A two-year extension, the Galileo Europa Mission, began in December 1997 and included intensive study of Europa through eight consecutive close encounters. The flybys added to knowledge about Europa's frozen surface and the intriguing prospect that liquid oceans may lie underneath. The Galileo Europa Mission provided a valuable opportunity to make additional flybys' of the volcanic moon Io. The prime mission provided only one opportunity for close-up study of Io. Galileo had two encounters of Io during the Europa Mission, gathering new information on Io's volcanic activity. In addition, Galileo studied Callisto in four flybys. The Galileo Millennium Mission added another year of operations, including more flybys of Io and Ganymede, plus joint studies with the Cassini spacecraft as it passed Jupiter in December 2000 for a gravity assist toward Saturn.
The Galileo orbiter weighed 2,223 kilograms at launch (2-1/2 tons) and measured 5.3 meters (17 feet) from the top of the low-gain antenna to the bottom of the probe. The orbiter features an innovative "dual-spin" design. Most spacecraft are stabilized in flight either by spinning around a major axis, or by maintaining a fixed orientation in space, referenced to the Sun and another star. As the first dual-spin planetary spacecraft, Galileo combines these techniques. A spinning section rotates at about 3 rpm, and a "despun" section is counter-rotated to provide a fixed orientation for cameras and other remote sensors. A star scanner on the spinning side determines orientation and spin rate; gyroscopes on the despun side provide the basis for measuring turns and pointing instruments.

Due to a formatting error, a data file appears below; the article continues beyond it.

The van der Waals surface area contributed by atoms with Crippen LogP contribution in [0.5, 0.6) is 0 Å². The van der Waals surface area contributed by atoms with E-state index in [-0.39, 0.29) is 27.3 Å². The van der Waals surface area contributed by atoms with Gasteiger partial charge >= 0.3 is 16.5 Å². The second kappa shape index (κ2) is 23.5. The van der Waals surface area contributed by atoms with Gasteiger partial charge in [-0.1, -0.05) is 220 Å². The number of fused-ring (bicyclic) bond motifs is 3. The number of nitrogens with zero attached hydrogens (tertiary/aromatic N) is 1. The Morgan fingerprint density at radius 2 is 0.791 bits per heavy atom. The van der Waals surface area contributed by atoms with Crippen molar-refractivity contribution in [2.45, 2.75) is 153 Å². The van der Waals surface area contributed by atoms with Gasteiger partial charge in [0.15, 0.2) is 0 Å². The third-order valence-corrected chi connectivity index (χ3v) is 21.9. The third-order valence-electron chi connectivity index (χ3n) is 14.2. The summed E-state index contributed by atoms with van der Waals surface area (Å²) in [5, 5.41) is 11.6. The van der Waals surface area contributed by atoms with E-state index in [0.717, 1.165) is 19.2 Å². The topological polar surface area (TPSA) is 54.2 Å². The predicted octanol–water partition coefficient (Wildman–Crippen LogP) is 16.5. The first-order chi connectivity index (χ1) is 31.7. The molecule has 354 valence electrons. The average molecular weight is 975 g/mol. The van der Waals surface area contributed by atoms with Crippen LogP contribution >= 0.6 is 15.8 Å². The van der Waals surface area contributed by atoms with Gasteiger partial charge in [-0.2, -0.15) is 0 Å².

The power supply, propulsion module and most of the computers and control electronics are mounted on the spinning section. The spinning section also carries instruments to study magnetic fields and charged particles. These instruments include magnetometer sensors mounted on an 11-meter (36-foot) boom to minimize interference from the spacecraft's electronics; a plasma instrument to detect low-energy charged particles; and a plasma-wave detector to study electromagnetic waves generated by the particles. There is also a high-energy particle detector and a detector of cosmic and Jovian dust, an extreme ultraviolet detector associated with the ultraviolet spectrometer, and a heavy ion counter to assess potentially hazardous charged-particle environments the spacecraft flies through.